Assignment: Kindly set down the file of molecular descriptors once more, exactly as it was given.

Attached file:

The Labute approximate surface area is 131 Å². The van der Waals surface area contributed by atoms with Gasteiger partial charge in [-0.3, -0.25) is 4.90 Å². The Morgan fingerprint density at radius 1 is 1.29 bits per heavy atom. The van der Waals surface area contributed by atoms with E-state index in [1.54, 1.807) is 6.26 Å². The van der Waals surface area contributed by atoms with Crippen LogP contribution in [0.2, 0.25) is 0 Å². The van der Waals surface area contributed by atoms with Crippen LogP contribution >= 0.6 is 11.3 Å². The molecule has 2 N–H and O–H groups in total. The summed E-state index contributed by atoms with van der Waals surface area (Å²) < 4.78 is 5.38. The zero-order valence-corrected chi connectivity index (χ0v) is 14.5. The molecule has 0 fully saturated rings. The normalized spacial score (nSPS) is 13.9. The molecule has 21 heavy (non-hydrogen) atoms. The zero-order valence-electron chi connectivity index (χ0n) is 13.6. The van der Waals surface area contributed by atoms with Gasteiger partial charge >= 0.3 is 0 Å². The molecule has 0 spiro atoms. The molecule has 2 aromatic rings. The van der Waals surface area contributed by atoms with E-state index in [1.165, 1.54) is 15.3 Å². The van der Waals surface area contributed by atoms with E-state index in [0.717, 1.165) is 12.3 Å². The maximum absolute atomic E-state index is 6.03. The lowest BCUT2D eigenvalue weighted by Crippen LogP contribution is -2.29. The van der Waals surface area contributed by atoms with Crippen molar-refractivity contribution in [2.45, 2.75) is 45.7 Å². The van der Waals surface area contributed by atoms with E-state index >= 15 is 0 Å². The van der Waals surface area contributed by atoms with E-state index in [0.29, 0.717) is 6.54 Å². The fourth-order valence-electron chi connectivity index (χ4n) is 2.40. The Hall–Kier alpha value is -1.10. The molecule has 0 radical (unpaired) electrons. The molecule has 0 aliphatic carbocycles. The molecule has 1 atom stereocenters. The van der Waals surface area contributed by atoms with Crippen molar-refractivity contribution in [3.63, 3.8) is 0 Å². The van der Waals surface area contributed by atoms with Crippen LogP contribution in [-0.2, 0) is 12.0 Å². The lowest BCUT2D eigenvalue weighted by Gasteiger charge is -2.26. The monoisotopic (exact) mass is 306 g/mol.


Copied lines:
The Labute approximate surface area is 131 Å². The van der Waals surface area contributed by atoms with Gasteiger partial charge in [-0.3, -0.25) is 4.90 Å². The Morgan fingerprint density at radius 1 is 1.29 bits per heavy atom. The van der Waals surface area contributed by atoms with E-state index in [1.54, 1.807) is 6.26 Å². The van der Waals surface area contributed by atoms with Crippen LogP contribution in [0.2, 0.25) is 0 Å². The van der Waals surface area contributed by atoms with Crippen LogP contribution >= 0.6 is 11.3 Å². The molecule has 2 N–H and O–H groups in total. The summed E-state index contributed by atoms with van der Waals surface area (Å²) < 4.78 is 5.38. The zero-order valence-corrected chi connectivity index (χ0v) is 14.5. The molecule has 0 fully saturated rings. The normalized spacial score (nSPS) is 13.9. The molecule has 21 heavy (non-hydrogen) atoms. The zero-order valence-electron chi connectivity index (χ0n) is 13.6. The van der Waals surface area contributed by atoms with Gasteiger partial charge >= 0.3 is 0 Å². The molecule has 0 spiro atoms. The molecule has 2 aromatic rings. The van der Waals surface area contributed by atoms with E-state index in [1.165, 1.54) is 15.3 Å². The van der Waals surface area contributed by atoms with E-state index in [0.717, 1.165) is 12.3 Å². The maximum absolute atomic E-state index is 6.03. The lowest BCUT2D eigenvalue weighted by Crippen LogP contribution is -2.29. The van der Waals surface area contributed by atoms with Crippen molar-refractivity contribution in [2.45, 2.75) is 45.7 Å². The van der Waals surface area contributed by atoms with E-state index >= 15 is 0 Å². The van der Waals surface area contributed by atoms with E-state index in [0.29, 0.717) is 6.54 Å². The fourth-order valence-electron chi connectivity index (χ4n) is 2.40. The Hall–Kier alpha value is -1.10. The molecule has 0 radical (unpaired) electrons. The molecule has 0 aliphatic carbocycles. The molecule has 1 atom stereocenters. The van der Waals surface area contributed by atoms with Crippen molar-refractivity contribution in [3.63, 3.8) is 0 Å². The van der Waals surface area contributed by atoms with Crippen LogP contribution in [-0.2, 0) is 12.0 Å². The lowest BCUT2D eigenvalue weighted by Gasteiger charge is -2.26. The monoisotopic (exact) mass is 306 g/mol.